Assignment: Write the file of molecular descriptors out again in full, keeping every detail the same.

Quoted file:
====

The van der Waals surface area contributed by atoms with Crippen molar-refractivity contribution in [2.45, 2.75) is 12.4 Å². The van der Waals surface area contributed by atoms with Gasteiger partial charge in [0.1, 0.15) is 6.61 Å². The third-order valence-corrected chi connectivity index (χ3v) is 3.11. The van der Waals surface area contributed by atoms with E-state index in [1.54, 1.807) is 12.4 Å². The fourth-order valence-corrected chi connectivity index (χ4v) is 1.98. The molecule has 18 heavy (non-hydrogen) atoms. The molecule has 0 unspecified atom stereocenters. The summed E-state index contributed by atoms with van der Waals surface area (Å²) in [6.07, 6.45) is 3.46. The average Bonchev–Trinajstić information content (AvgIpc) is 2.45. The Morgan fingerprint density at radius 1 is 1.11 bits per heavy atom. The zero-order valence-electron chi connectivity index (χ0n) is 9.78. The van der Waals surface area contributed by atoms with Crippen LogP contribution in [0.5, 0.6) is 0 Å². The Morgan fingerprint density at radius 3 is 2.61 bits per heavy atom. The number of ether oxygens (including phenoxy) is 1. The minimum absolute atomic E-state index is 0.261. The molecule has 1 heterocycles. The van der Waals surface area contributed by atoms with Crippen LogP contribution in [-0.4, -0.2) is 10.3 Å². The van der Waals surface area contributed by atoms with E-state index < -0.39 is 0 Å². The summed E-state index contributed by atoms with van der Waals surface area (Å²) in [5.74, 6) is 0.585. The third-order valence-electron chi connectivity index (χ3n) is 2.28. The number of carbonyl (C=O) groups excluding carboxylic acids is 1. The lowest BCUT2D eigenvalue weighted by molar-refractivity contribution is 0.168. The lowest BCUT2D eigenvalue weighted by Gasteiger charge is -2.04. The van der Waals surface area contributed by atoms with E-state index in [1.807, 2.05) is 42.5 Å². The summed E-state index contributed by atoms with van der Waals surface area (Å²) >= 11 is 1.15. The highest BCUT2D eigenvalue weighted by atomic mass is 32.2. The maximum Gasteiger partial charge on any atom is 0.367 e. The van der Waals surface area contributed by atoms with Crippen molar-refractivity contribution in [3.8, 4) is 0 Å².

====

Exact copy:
The van der Waals surface area contributed by atoms with Crippen molar-refractivity contribution in [2.45, 2.75) is 12.4 Å². The van der Waals surface area contributed by atoms with Gasteiger partial charge in [0.1, 0.15) is 6.61 Å². The third-order valence-corrected chi connectivity index (χ3v) is 3.11. The van der Waals surface area contributed by atoms with E-state index in [1.54, 1.807) is 12.4 Å². The fourth-order valence-corrected chi connectivity index (χ4v) is 1.98. The molecule has 18 heavy (non-hydrogen) atoms. The molecule has 0 unspecified atom stereocenters. The summed E-state index contributed by atoms with van der Waals surface area (Å²) in [6.07, 6.45) is 3.46. The average Bonchev–Trinajstić information content (AvgIpc) is 2.45. The Morgan fingerprint density at radius 1 is 1.11 bits per heavy atom. The zero-order valence-electron chi connectivity index (χ0n) is 9.78. The van der Waals surface area contributed by atoms with Crippen LogP contribution in [0.5, 0.6) is 0 Å². The Morgan fingerprint density at radius 3 is 2.61 bits per heavy atom. The number of ether oxygens (including phenoxy) is 1. The minimum absolute atomic E-state index is 0.261. The molecule has 1 heterocycles. The van der Waals surface area contributed by atoms with Crippen LogP contribution in [-0.4, -0.2) is 10.3 Å². The van der Waals surface area contributed by atoms with E-state index < -0.39 is 0 Å². The summed E-state index contributed by atoms with van der Waals surface area (Å²) in [5.74, 6) is 0.585. The third-order valence-electron chi connectivity index (χ3n) is 2.28. The number of carbonyl (C=O) groups excluding carboxylic acids is 1. The lowest BCUT2D eigenvalue weighted by molar-refractivity contribution is 0.168. The lowest BCUT2D eigenvalue weighted by Gasteiger charge is -2.04. The van der Waals surface area contributed by atoms with E-state index in [1.807, 2.05) is 42.5 Å². The summed E-state index contributed by atoms with van der Waals surface area (Å²) >= 11 is 1.15. The highest BCUT2D eigenvalue weighted by atomic mass is 32.2. The maximum Gasteiger partial charge on any atom is 0.367 e. The van der Waals surface area contributed by atoms with Crippen molar-refractivity contribution in [3.8, 4) is 0 Å².